Nonetheless, if you have been reading about Michael Young through the works of our local scribes over the past six or seven years, you would have been led to believe that no player in the history of baseball has ever sacrificed so much for the sake of his team. These writers knew better, but they were having too much fun building their monument to Young to tell the truth. Some ignorant fans bought into the narrative. That's regrettable.
But worse than that, Young evidently bought into the narrative.
Somewhere along the line -- born of an unjustifiable contract and nurtured by a fawning local media contingent who cannot separate the dancer from the dance (yeah, I dropped a Yeats reference in an angry baseball blog post ... that's how I roll) -- Michael Young came to believe that he was entitled to things because he was "Face of the Franchise" and The Patron Saint of "Sacrifice."
Meanwhile, the Texas Rangers began to ascend and they did so in large part because they became a true meritocracy.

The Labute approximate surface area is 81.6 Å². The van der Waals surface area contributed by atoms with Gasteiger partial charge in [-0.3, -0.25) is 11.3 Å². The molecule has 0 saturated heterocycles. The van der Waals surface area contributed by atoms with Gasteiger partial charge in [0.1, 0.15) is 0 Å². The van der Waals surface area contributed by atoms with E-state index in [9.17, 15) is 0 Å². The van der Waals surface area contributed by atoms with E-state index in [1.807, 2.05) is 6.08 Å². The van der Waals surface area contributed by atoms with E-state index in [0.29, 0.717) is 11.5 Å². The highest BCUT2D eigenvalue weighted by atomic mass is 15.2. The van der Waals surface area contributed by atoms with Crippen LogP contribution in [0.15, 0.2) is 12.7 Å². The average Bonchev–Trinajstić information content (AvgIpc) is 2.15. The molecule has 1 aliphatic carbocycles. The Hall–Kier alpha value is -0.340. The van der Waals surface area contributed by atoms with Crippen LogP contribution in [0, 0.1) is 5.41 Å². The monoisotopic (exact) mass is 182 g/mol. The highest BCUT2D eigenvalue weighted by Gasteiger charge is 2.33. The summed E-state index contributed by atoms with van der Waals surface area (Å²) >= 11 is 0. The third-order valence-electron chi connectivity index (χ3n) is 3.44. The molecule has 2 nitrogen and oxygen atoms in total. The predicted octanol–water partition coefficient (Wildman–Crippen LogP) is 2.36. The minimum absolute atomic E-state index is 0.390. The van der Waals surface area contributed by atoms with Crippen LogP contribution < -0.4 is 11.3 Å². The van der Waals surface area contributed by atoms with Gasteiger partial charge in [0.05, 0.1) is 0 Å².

Feldman didn't deliver and he was out. Harden didn't either, and he was out. Salty didn't either, and he was out. If you didn't produce, you didn't play.
And if you played, you played where you could most help the ballclub. Period.
They moved Josh Hamilton and his 5.9 center field UZR in 2009 to left field and replaced it with Julio Borbon's center field UZR of 8.9 in 2010. In the process, they upgraded LF defense from David Murphy's 3.2 UZR in 2009 to Hamilton's 6.8 in 2010, and yet they still found a way to get Murphy enough at-bats to become a very positive force in the lineup.
Hamilton would rather be an everyday center fielder. Murphy would rather be an everyday left fielder. They didn't get what they wanted because it wasn't what was best for the ballclub. Neftali Feliz would rather be a starter, but he was the best closer they had and so he closed. If he wants to start this year, he's going to have to earn it. And the Rangers will give him the opportunity to earn it just like C.J. Wilson finally got what he always wanted -- a rotation slot -- by going out there in Surprise and earning the job, breaking camp as the club's best starter.